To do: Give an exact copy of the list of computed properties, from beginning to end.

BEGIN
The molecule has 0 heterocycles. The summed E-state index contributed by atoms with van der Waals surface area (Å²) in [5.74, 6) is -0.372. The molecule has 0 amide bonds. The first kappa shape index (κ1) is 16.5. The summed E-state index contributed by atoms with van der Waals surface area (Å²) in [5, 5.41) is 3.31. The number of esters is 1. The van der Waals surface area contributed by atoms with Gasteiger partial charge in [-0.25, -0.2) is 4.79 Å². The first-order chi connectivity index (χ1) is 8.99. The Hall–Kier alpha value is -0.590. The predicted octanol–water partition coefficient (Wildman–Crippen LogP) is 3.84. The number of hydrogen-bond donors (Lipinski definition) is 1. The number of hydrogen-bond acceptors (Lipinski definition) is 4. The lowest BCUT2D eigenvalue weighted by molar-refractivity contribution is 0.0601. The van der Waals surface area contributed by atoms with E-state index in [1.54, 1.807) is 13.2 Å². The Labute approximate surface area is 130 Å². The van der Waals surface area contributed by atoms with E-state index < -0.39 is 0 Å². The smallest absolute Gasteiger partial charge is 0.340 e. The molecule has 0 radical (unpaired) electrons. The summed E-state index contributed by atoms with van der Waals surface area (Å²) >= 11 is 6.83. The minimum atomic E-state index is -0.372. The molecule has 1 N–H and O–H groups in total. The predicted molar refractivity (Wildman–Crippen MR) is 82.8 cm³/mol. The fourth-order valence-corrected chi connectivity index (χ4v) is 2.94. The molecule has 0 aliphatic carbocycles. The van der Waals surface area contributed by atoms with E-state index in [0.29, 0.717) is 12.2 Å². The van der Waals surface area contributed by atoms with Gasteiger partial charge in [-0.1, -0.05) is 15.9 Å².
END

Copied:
The molecule has 0 heterocycles. The summed E-state index contributed by atoms with van der Waals surface area (Å²) in [5.74, 6) is -0.372. The molecule has 0 amide bonds. The first kappa shape index (κ1) is 16.5. The summed E-state index contributed by atoms with van der Waals surface area (Å²) in [5, 5.41) is 3.31. The number of esters is 1. The van der Waals surface area contributed by atoms with Gasteiger partial charge in [-0.25, -0.2) is 4.79 Å². The first-order chi connectivity index (χ1) is 8.99. The Hall–Kier alpha value is -0.590. The predicted octanol–water partition coefficient (Wildman–Crippen LogP) is 3.84. The number of hydrogen-bond donors (Lipinski definition) is 1. The number of hydrogen-bond acceptors (Lipinski definition) is 4. The lowest BCUT2D eigenvalue weighted by molar-refractivity contribution is 0.0601. The van der Waals surface area contributed by atoms with E-state index in [1.54, 1.807) is 13.2 Å². The Labute approximate surface area is 130 Å². The van der Waals surface area contributed by atoms with E-state index < -0.39 is 0 Å². The smallest absolute Gasteiger partial charge is 0.340 e. The molecule has 0 radical (unpaired) electrons. The summed E-state index contributed by atoms with van der Waals surface area (Å²) >= 11 is 6.83. The minimum atomic E-state index is -0.372. The molecule has 1 N–H and O–H groups in total. The predicted molar refractivity (Wildman–Crippen MR) is 82.8 cm³/mol. The fourth-order valence-corrected chi connectivity index (χ4v) is 2.94. The molecule has 0 aliphatic carbocycles. The van der Waals surface area contributed by atoms with E-state index in [0.29, 0.717) is 12.2 Å². The van der Waals surface area contributed by atoms with Gasteiger partial charge in [-0.1, -0.05) is 15.9 Å².